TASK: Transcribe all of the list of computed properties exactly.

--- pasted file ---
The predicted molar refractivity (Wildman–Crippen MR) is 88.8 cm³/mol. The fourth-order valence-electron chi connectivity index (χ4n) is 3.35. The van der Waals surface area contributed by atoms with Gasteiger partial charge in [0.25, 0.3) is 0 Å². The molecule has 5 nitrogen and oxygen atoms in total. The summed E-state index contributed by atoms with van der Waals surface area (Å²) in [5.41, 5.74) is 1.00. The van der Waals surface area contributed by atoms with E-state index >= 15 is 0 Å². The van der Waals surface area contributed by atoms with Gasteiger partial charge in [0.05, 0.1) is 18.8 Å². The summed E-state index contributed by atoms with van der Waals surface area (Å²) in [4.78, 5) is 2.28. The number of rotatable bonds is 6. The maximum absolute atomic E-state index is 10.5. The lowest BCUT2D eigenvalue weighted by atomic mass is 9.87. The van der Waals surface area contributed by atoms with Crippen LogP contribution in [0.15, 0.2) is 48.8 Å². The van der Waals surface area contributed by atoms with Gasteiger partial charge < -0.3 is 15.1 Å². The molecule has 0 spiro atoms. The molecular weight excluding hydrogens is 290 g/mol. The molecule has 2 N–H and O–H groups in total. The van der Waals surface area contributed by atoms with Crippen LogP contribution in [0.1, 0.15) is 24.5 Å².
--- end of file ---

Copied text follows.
The predicted molar refractivity (Wildman–Crippen MR) is 88.8 cm³/mol. The fourth-order valence-electron chi connectivity index (χ4n) is 3.35. The van der Waals surface area contributed by atoms with Gasteiger partial charge in [0.25, 0.3) is 0 Å². The molecule has 5 nitrogen and oxygen atoms in total. The summed E-state index contributed by atoms with van der Waals surface area (Å²) in [5.41, 5.74) is 1.00. The van der Waals surface area contributed by atoms with E-state index >= 15 is 0 Å². The van der Waals surface area contributed by atoms with Gasteiger partial charge in [0.05, 0.1) is 18.8 Å². The summed E-state index contributed by atoms with van der Waals surface area (Å²) in [4.78, 5) is 2.28. The number of rotatable bonds is 6. The maximum absolute atomic E-state index is 10.5. The lowest BCUT2D eigenvalue weighted by atomic mass is 9.87. The van der Waals surface area contributed by atoms with Crippen LogP contribution in [0.15, 0.2) is 48.8 Å². The van der Waals surface area contributed by atoms with Gasteiger partial charge < -0.3 is 15.1 Å². The molecule has 0 spiro atoms. The molecular weight excluding hydrogens is 290 g/mol. The molecule has 2 N–H and O–H groups in total. The van der Waals surface area contributed by atoms with Crippen LogP contribution in [0.1, 0.15) is 24.5 Å².